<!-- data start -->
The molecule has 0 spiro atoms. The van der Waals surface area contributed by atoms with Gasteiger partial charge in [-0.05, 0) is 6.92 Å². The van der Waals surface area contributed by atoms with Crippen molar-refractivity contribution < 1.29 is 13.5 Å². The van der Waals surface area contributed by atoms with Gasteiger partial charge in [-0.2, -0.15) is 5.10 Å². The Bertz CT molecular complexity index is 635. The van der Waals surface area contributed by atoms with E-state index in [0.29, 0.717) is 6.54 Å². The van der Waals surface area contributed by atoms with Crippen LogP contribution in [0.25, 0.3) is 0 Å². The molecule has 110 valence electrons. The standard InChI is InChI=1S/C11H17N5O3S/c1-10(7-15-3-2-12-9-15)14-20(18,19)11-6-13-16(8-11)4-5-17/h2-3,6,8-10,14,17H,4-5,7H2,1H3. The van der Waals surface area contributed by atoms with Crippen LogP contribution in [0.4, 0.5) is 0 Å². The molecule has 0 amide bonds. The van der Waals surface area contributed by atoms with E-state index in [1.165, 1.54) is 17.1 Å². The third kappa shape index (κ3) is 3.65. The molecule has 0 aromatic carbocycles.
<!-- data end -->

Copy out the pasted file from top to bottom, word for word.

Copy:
The molecule has 0 spiro atoms. The van der Waals surface area contributed by atoms with Gasteiger partial charge in [-0.05, 0) is 6.92 Å². The van der Waals surface area contributed by atoms with Crippen molar-refractivity contribution < 1.29 is 13.5 Å². The van der Waals surface area contributed by atoms with Gasteiger partial charge in [-0.2, -0.15) is 5.10 Å². The Bertz CT molecular complexity index is 635. The van der Waals surface area contributed by atoms with E-state index in [0.29, 0.717) is 6.54 Å². The van der Waals surface area contributed by atoms with Crippen LogP contribution in [0.25, 0.3) is 0 Å². The molecule has 110 valence electrons. The standard InChI is InChI=1S/C11H17N5O3S/c1-10(7-15-3-2-12-9-15)14-20(18,19)11-6-13-16(8-11)4-5-17/h2-3,6,8-10,14,17H,4-5,7H2,1H3. The van der Waals surface area contributed by atoms with Crippen LogP contribution in [0.4, 0.5) is 0 Å². The molecule has 0 amide bonds. The van der Waals surface area contributed by atoms with E-state index in [1.165, 1.54) is 17.1 Å². The third kappa shape index (κ3) is 3.65. The molecule has 0 aromatic carbocycles.